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The price of wind power in China during its expansion: Technology adoption, learning-by-doing, economies of scale, and manufacturing localization

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  • Qiu, Yueming
  • Anadon, Laura D.
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    Abstract

    Using the bidding prices of participants in China's national wind project concession programs from 2003 to 2007, this paper built up a learning curve model to estimate the joint learning from learning-by-doing and learning-by-searching, with a novel knowledge stock metric based on technology adoption in China through both domestic technology development and international technology transfer. The paper describes, for the first time, the evolution of the price of wind power in China, and provides estimates of how technology adoption, experience in building wind farm projects, wind turbine manufacturing localization, and wind farm economies of scale have influenced the price of wind power. The learning curve model presented includes several important control variables, namely, wind resource indicators and steel prices. The results indicate that joint learning from technology adoption and learning-by-doing through cumulative installed capacity, wind turbine manufacturing localization, and wind farm economies of scale comprise the three most significant factors associated with reductions in the price of wind power in China during the period under consideration. The two types of learning investigated are associated with a 4.1%–4.3% price reduction per doubling of installed capacity, providing an estimate of the evolution of the price of wind power, a technology widely used in other markets, which in China has benefited from technology leapfrogging, established supply chains, and operational experience in other countries. Because of the change of bidding rules in 2007, our estimates can be interpreted as the lower bound of the true joint learning rates. Our model also indicates that most learning about the installation and operation of wind farms was common to the whole industry (i.e., we found little evidence for intra-firm learning). The policies that have contributed to the growth of the Chinese knowledge stock through the promotion of technology adoption are also discussed.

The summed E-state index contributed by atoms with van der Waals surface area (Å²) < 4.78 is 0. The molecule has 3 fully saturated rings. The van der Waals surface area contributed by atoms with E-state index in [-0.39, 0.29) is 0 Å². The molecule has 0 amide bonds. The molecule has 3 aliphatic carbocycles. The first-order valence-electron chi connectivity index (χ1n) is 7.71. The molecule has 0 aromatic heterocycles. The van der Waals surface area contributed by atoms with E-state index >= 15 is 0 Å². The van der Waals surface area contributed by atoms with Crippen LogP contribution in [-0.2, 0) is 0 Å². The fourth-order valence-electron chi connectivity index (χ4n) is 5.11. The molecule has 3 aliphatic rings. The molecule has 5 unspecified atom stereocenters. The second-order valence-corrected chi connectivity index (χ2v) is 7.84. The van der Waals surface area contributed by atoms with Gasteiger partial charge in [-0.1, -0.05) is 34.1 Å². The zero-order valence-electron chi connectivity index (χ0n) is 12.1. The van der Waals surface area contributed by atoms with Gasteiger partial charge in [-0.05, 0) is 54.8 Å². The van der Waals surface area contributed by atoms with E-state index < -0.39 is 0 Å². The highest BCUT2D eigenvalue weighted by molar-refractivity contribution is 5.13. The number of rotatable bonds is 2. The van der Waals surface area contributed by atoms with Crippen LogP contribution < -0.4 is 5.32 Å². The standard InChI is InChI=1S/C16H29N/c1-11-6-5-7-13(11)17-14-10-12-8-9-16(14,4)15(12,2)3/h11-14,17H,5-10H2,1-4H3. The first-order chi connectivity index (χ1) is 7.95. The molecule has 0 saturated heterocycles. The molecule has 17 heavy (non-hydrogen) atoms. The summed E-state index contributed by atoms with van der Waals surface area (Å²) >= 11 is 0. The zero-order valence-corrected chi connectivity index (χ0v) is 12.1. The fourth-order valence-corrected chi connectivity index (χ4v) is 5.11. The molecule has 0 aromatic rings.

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    Bibliographic Info

    Article provided by Elsevier in its journal Energy Economics.

    Volume (Year): 34 (2012)
    Issue (Month): 3 ()
    Pages: 772-785

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    Handle: RePEc:eee:eneeco:v:34:y:2012:i:3:p:772-785

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    Web page: http://www.elsevier.com/locate/eneco

    Related research

    Keywords: Wind power; Learning curve; China; Technology adoption; Learning-by-doing; Learning-by-searching;

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    References

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    Cited by:
    1. repec:rom:campco:v:9:y:2013:i:1:p:289-297 is not listed on IDEAS
    2. Trappey, Amy J.C. & Trappey, Charles V. & Liu, Penny H.Y. & Lin, Lee-Cheng & Ou, Jerry J.R., 2013. "A hierarchical cost learning model for developing wind energy infrastructures," International Journal of Production Economics, Elsevier, vol. 146(2), pages 386-391.
    3. Valentine, Scott Victor, 2014. "The socio-political economy of electricity generation in China," Renewable and Sustainable Energy Reviews, Elsevier, vol. 32(C), pages 416-429.
    4. Zhao, Zhen-yu & Sun, Guang-zheng & Zuo, Jian & Zillante, George, 2013. "The impact of international forces on the Chinese wind power industry," Renewable and Sustainable Energy Reviews, Elsevier, vol. 24(C), pages 131-141.
    5. Tian Tang & David Popp, 2014. "The Learning Process and Technological Change in Wind Power: Evidence from China’s CDM Wind Projects," NBER Working Papers 19921, National Bureau of Economic Research, Inc.
    6. Partridge, Ian, 2013. "Renewable electricity generation in India—A learning rate analysis," Energy Policy, Elsevier, vol. 60(C), pages 906-915.
    7. Hayward, Jennifer A. & Graham, Paul W., 2013. "A global and local endogenous experience curve model for projecting future uptake and cost of electricity generation technologies," Energy Economics, Elsevier, vol. 40(C), pages 537-548.
    8. Zheng, Cheng & Kammen, Daniel M., 2014. "An innovation-focused roadmap for a sustainable global photovoltaic industry," Energy Policy, Elsevier, vol. 67(C), pages 159-169.
    9. Lam, J.C.K. & Woo, C.K. & Kahrl, F. & Yu, W.K., 2013. "What moves wind energy development in China? Show me the money!," Applied Energy, Elsevier, vol. 105(C), pages 423-429.
    10. Tian Tang & David Popp, 2014. "The Learning Process and Technological Change in Wind Power: Evidence from China's CDM Wind Projects," CESifo Working Paper Series 4705, CESifo Group Munich.

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